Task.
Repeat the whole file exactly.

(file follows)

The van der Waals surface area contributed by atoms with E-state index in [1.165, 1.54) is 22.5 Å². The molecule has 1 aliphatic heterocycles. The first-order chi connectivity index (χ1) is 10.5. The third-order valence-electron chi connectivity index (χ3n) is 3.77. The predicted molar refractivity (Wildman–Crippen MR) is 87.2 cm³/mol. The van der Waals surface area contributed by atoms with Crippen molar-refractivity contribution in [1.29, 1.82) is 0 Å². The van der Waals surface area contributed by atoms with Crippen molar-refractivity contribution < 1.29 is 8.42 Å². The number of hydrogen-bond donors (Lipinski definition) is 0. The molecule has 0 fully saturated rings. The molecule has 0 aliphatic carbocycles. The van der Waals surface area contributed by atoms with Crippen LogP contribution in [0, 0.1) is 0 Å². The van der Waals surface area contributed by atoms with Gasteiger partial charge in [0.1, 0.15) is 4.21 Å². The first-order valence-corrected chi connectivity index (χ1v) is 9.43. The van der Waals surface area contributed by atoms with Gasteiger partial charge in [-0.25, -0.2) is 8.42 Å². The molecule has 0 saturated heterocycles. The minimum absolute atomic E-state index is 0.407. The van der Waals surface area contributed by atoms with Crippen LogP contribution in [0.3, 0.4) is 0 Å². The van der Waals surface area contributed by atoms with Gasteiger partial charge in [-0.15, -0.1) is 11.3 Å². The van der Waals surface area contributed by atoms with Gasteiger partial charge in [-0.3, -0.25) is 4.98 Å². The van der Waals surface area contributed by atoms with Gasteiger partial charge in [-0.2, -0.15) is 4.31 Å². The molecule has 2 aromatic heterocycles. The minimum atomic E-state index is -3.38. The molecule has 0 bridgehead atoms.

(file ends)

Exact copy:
The van der Waals surface area contributed by atoms with E-state index in [1.165, 1.54) is 22.5 Å². The molecule has 1 aliphatic heterocycles. The first-order chi connectivity index (χ1) is 10.5. The third-order valence-electron chi connectivity index (χ3n) is 3.77. The predicted molar refractivity (Wildman–Crippen MR) is 87.2 cm³/mol. The van der Waals surface area contributed by atoms with Crippen molar-refractivity contribution in [1.29, 1.82) is 0 Å². The van der Waals surface area contributed by atoms with Crippen molar-refractivity contribution < 1.29 is 8.42 Å². The number of hydrogen-bond donors (Lipinski definition) is 0. The molecule has 0 fully saturated rings. The molecule has 0 aliphatic carbocycles. The van der Waals surface area contributed by atoms with Crippen LogP contribution in [0, 0.1) is 0 Å². The van der Waals surface area contributed by atoms with Gasteiger partial charge in [0.1, 0.15) is 4.21 Å². The first-order valence-corrected chi connectivity index (χ1v) is 9.43. The van der Waals surface area contributed by atoms with Gasteiger partial charge in [-0.25, -0.2) is 8.42 Å². The molecule has 0 saturated heterocycles. The minimum absolute atomic E-state index is 0.407. The van der Waals surface area contributed by atoms with Crippen LogP contribution in [0.3, 0.4) is 0 Å². The van der Waals surface area contributed by atoms with Gasteiger partial charge in [-0.15, -0.1) is 11.3 Å². The van der Waals surface area contributed by atoms with Gasteiger partial charge in [-0.3, -0.25) is 4.98 Å². The van der Waals surface area contributed by atoms with Gasteiger partial charge in [-0.2, -0.15) is 4.31 Å². The molecule has 2 aromatic heterocycles. The minimum atomic E-state index is -3.38. The molecule has 0 bridgehead atoms.